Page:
PA Constitutional Amendments on the May Primary Ballot

Its looking like there will be a large number of constitutional amendments on the primary ballot in May. All voters will be able to vote on these, so it will be important for independents to remember to vote in this primary. If some of these pass, Pennsylvanians will die. Three measures have already been approved for the ballot and there are several more possible.

The department of state has a list of the currently approved ones here. All three of these changes were put on the ballot by resolution 2021-1 of the legislature.

Amendments Currently Approved for the Primary Ballot

Prohibition against denial or abridgement of equality of rights because of race or ethnicity

This change seems to be the least controversial, it was added as an amendment to the resolution without opposition. It would seem to add protections guaranteed in the federal constitution to the state constitution. The change would add the following to article 1:

§ 29. Prohibition against denial or abridgment of equality of rights because of race and ethnicity.

Equality of rights under the law shall not be denied or abridged in the Commonwealth of Pennsylvania because of the race or ethnicity of the individual.

Relating to termination or extension of disaster emergency declarations

Normally resolutions passed by the legislature need to be approved by the governor – except for questions of adjournment. This amendment would add to that section also exempting resolutions terminating or extending a disaster emergency declaration. Republicans incensed by Gov. Wolf’s effective Covid response have introduced this to curtail the governor’s emergency powers. This would amend Article 3, section 9 to read,

Every order, resolution or vote, to which the concurrence of both Houses may be necessary, except on the questions of adjournment or termination or extension of a disaster emergency declaration as declared by an executive order or proclamation, or portion of a disaster emergency declaration as declared by an executive order or proclamation, shall be presented to the Governor and before it shall take effect be approved by him, or being disapproved, shall be repassed by two-thirds of both Houses according to the rules and limitations prescribed in case of a bill.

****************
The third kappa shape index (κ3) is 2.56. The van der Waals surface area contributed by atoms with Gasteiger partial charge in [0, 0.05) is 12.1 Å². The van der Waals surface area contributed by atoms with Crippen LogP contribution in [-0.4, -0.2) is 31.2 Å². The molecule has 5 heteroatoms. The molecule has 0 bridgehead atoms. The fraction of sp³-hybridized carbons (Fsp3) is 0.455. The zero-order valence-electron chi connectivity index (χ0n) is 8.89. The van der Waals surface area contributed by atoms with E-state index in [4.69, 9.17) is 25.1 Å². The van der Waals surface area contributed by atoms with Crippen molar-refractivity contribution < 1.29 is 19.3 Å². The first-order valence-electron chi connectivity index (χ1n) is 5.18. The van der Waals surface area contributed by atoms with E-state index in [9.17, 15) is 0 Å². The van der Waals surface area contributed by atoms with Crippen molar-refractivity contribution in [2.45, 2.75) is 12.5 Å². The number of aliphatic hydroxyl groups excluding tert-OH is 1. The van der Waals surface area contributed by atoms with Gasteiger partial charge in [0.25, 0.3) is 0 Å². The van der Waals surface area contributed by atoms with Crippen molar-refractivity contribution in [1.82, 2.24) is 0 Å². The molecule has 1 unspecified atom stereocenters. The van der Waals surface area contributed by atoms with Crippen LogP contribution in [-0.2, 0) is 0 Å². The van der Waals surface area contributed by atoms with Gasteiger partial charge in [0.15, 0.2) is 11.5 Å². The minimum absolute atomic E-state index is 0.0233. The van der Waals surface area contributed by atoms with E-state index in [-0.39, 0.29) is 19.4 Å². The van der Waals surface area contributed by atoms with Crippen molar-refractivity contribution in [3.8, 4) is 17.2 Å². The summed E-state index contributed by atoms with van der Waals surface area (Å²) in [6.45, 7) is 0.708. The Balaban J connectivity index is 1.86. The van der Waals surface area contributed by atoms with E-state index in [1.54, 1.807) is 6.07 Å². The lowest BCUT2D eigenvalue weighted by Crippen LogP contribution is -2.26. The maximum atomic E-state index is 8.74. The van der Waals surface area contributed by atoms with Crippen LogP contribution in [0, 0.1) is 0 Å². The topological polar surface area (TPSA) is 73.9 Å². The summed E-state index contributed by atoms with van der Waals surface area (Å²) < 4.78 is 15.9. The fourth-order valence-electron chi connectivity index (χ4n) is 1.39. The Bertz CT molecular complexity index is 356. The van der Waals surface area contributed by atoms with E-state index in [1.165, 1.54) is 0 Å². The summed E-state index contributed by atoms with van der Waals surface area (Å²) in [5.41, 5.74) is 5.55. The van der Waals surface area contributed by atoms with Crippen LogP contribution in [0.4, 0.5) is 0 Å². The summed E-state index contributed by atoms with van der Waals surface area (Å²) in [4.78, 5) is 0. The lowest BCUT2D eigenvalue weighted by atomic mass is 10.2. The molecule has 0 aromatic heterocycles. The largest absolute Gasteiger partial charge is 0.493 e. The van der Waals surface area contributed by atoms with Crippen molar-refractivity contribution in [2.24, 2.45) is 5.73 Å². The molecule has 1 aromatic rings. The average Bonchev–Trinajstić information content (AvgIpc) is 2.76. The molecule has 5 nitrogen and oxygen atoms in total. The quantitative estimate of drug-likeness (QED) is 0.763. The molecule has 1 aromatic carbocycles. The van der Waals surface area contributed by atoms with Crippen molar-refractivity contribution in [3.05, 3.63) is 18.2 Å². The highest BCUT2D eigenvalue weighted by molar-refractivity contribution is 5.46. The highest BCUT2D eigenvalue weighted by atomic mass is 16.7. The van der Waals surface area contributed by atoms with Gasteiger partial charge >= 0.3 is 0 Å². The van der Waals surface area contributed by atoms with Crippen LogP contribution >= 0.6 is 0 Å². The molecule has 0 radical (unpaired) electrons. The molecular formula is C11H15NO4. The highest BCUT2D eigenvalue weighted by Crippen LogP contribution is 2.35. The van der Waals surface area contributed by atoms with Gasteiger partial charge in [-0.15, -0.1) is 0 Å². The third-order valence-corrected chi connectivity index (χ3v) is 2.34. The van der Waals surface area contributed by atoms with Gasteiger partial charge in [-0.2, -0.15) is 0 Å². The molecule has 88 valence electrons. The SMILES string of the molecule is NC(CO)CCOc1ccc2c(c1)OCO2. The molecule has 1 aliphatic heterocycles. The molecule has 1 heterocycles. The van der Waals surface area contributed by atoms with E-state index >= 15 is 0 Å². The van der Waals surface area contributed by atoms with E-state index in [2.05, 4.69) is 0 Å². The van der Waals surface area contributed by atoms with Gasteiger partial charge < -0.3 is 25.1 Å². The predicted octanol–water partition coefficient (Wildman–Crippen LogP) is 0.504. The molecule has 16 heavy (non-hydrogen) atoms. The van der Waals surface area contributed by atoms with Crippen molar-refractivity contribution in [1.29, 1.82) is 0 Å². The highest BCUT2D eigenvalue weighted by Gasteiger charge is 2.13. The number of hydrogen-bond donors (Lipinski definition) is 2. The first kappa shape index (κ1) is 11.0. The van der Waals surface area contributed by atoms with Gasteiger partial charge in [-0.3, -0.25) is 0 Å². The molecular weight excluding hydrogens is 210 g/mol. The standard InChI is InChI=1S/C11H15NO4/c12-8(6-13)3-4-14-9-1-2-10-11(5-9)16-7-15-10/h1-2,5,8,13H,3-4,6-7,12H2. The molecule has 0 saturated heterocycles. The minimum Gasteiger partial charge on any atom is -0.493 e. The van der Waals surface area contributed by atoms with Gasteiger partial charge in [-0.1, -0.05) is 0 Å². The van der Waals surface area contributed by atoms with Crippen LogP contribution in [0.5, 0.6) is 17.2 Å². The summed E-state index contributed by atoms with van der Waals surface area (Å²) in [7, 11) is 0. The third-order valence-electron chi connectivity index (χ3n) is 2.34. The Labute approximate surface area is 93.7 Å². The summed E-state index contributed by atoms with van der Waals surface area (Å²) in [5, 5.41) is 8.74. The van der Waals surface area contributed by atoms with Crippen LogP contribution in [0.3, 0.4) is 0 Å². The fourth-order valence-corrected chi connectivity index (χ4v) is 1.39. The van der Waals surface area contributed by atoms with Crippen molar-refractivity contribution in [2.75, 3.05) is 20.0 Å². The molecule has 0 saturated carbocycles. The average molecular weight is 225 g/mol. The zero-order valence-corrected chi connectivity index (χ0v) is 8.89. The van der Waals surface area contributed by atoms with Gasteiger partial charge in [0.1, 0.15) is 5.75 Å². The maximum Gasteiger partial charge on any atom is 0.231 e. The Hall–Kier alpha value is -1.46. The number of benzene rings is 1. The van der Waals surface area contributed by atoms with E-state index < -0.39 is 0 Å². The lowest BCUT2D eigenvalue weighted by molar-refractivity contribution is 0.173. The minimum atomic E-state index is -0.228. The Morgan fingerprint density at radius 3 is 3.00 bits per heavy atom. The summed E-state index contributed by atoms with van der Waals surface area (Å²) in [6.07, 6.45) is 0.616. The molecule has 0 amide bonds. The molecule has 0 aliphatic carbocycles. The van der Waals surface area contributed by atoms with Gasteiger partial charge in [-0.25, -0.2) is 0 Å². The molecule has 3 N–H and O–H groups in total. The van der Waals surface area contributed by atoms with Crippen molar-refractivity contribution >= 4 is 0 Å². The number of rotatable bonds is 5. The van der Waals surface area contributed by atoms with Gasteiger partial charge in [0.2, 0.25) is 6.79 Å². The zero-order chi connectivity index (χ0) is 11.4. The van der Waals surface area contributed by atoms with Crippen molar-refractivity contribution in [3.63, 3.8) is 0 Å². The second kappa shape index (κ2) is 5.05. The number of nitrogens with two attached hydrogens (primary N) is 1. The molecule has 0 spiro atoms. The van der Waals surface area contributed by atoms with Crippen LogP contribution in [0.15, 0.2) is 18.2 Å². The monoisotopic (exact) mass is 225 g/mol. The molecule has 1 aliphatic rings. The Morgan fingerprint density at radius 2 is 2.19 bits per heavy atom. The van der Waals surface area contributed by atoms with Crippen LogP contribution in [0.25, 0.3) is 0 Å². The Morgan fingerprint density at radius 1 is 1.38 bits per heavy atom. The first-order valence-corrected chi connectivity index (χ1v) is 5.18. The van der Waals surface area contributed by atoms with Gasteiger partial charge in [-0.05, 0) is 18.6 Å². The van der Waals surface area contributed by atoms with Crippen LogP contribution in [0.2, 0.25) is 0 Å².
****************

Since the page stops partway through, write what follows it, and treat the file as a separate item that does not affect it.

Disaster emergency declaration and management

The intent of this is the same as the above, to limit the governor’s powers to declare emergencies and give the legislature the power to end them. Its far more detailed than the above though, it would add to Article IV,

§ 20. Disaster emergency declaration and management.

(a) A disaster emergency declaration may be declared by executive order or proclamation of the Governor upon finding that a disaster has occurred or that the occurrence or threat of a disaster is imminent that threatens the health, safety or welfare of this Commonwealth.

(b) Each disaster emergency declaration issued by the Governor under subsection (a) shall indicate the nature, each area threatened and the conditions of the disaster, including whether the disaster is a natural disaster, military emergency, public health emergency, technological disaster or other general emergency, as defined by statute. The General Assembly shall, by statute, provide for the manner in which each type of disaster enumerated under this subsection shall be managed.

(c) A disaster emergency declaration under subsection (a) shall be in effect for no more than twenty-one (21) days, unless otherwise extended in whole or part by concurrent resolution of the General Assembly.

(d) Upon the expiration of a disaster emergency declaration under subsection (a), the Governor may not issue a new disaster emergency declaration based upon the same or substantially similar facts and circumstances without the passage of a concurrent resolution of the General Assembly expressly approving the new disaster emergency declaration.

Other Proposed Amendments

There are four more constitutional amendments that have been proposed but are not on the ballot yet.

  • The “Lieutenant Governor Selection Amendment” would remove the election of the lieutenant governor from the voters and allow the governor to select his lieutenant governor.
  • The “Eliminate Separate Ballot Requirement for Judicial Retention Elections Amendment” seems a little silly. Apparently right now judicial retentions have to appear on a separate column or ballot from other races. This would remove that requirement. This is a no-brainer.
  • The “No-Excuse Absentee Voting Amendment” would remove the absentee ballot provision from the constitution and would not require a voter to physically appear at the polling place to vote. The impact of this is not clear to me, but I think it would put mail-in voting on more solid legal ground and remove the need for both absentee and mail-in ballots like we have now.
  • The “Districts for State, Supreme, Superior, and Commonwealth Court Elections Amendment” would change elections for the state supreme court from state-wide, to likely gerrymandered districts. This would be disastrous for democracy in Pennsylvania.

Balletopedia is doing a good job of maintaining a page on these efforts. It notes that over the last 25 years, 100% of ballot initiatives have been approved, so that’s ominous for the state of our democracy. If the last amendment listed passes, gerrymandering the state supreme court, it will be a disaster for democracy in the state.

Categories: Government